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           Tyree didn’t know it, but it was two days before he again found cognizance and awoke before the crackling fire where four Ghost Warriors, two men and two women crouched and ate. Again Tyree was fed hot soup by his saviors. They asked him how a Kodiak came to be alone and wounded by a Logalla arrow when the Kodiak clan had long passed to the plains in the south. Tyree told them of his parents and his quest to kill their murderer.

            “Revenge is a bitter soup,” Jasika said, offering him soup of a more healing kind.

            Tyree took the bowl in his own hands, stronger now, and started on the trail to recovery.

            “It is something I must do,” Tyree said firmly.

            “Is not the path of peace found in harmony?” one of the female Ghost Warriors offered.

            “There is no word for harmony in the tongue of the Logalla,” the boy said.

            “Still, they are human,” Jasika pointed out.

            Tyree felt as though he were still in a dream. Perhaps he had died and the Ghost Warriors occupied heaven, Shooshinka. The woman got up and handed Tyree a platter of cooked caribou meat with wild potato mash and gravy and some steamed wild snow cabbage. Tyree devoured it to replenish his depleted condition.

            “Eat slower and the nourishment will find time to heal your soul,” the woman suggested, returning to crouch by the small fire with the others.

            “Have the Ghost Warriors a saying for every occasion?” the Kodiak said between bites.

            Jasika smiled. “The name the clans have given us is inaccurate. We are not warriors. We are people of peace.”

            Tyree looked at the sword at Jasika’s side, the bow slung across his shoulders, and the white feathered arrows in a white sealskin quiver strapped to his back.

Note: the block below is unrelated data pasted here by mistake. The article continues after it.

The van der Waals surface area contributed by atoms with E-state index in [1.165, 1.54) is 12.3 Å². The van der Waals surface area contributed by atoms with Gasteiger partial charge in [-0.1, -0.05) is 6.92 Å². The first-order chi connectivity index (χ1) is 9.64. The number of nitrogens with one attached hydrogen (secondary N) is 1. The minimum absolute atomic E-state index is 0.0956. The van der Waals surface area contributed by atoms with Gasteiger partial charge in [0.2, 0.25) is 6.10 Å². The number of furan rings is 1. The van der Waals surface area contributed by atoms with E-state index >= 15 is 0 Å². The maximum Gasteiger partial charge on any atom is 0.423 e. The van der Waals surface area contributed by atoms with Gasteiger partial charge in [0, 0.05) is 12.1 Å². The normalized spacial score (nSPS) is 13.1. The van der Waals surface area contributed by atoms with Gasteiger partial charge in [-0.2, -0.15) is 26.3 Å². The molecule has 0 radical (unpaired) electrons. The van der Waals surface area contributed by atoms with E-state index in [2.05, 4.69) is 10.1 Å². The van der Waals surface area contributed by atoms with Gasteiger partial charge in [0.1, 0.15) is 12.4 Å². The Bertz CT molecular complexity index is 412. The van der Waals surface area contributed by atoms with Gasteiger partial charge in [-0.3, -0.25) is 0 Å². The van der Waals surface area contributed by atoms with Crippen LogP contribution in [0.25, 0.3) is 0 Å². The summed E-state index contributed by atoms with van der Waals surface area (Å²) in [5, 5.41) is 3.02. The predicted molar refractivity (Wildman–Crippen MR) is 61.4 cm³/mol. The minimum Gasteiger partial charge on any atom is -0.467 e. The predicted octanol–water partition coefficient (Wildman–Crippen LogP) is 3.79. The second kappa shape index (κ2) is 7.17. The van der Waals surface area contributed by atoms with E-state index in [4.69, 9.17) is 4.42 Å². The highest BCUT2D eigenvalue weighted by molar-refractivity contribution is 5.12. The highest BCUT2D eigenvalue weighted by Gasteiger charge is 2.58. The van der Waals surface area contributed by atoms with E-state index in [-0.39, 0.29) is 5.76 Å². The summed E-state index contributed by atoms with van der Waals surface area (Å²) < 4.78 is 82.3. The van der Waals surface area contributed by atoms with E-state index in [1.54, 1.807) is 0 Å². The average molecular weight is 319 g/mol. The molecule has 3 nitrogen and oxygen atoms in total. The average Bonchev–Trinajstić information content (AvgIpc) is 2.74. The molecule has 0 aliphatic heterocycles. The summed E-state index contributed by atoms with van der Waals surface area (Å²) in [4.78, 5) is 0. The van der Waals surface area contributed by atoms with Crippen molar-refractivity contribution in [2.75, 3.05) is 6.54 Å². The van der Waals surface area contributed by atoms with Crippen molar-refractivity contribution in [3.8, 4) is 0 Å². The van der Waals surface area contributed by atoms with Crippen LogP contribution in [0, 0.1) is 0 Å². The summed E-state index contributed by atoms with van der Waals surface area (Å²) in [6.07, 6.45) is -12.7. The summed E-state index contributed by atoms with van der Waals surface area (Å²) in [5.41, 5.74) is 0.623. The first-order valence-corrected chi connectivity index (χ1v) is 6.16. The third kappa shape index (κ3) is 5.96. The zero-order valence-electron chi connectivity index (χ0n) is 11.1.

“Are your weapons not as deadly as mine?” Tyree noted.

            “They are for hunting. We try never to raise them against snomads,” Jasika shrugged. “What has constant war gained the clans that kill for the sake of killing?”

            “We have survived,” Tyree replied.

            “As have we,” Jasika said. “You will be able to ride in a few days. We found your camp and your string of horses. We brought them here. We shall guide you to the fringes of your clan’s location.”

            “Thank you, but no,” Tyree said, “I go to the Tranca.”

            “The girl you spoke of in your fever?”

            Tyree smiled. Then he told them of his banishment, of the death of the Tranca ruler, Lord Zorgon. How he had to catch up with her. Tell her about it before she found out.

            “A warrior without a clan,” Jasika the Ghost Warrior nodded. “We have been thus for a thousand thaws. Our clan is our own withdrawal from the intrigues of the other clans.”

            “If one does nothing to change things, nothing changes,” Tyree suggested, finishing the hot meal.

            “The Kodiak also have sayings,” the woman noted. “Sleep. It is the great healer of the wilderness.”

            Tyree smiled, and gave her the last word. Then he slept, and in two days was able to sit a horse. The Ghost Warriors returned his three snow ponies and two pack ponies. He promised to return the Ghost Warriors’ hospitality one day. They politely declined the offer.

            Tyree set off against the harshest blizzard yet of the new winter. Tyree knew it was already too late. Shuyah and the Tranca clan would already be at Verdanta. They would discover the incredible loss of their paradise and the loss of their king. Tyree would somehow find Shuyah’s ear, ask her to forgive him for deceiving her.

            The ice shelf hardened with the coming of winter. It snowed almost daily and the clans found their places upon the plains a safe distance from each other. The thaw had brought rejuvenation to the plant life and the herds grazed upon thaw grass that would soon grow brown as winter reached its zenith. Tyree was at home, here where the thaw that threatens all life comes once a year and, in its irony, provides sustenance.

            Tyree found the Tranca camped outside Verdanta, as he knew they would be. They had double the normal outriders and sentries, so Tyree waited for another snowfall and entered on foot. The Kodiak knew how to blend with the snowfall. They were even better at it on foot than when they were on their talented snow ponies. They let the falling snow bend the thick, weak daylight of the wilderness around their Kodiak bodies, and thus make themselves invisible.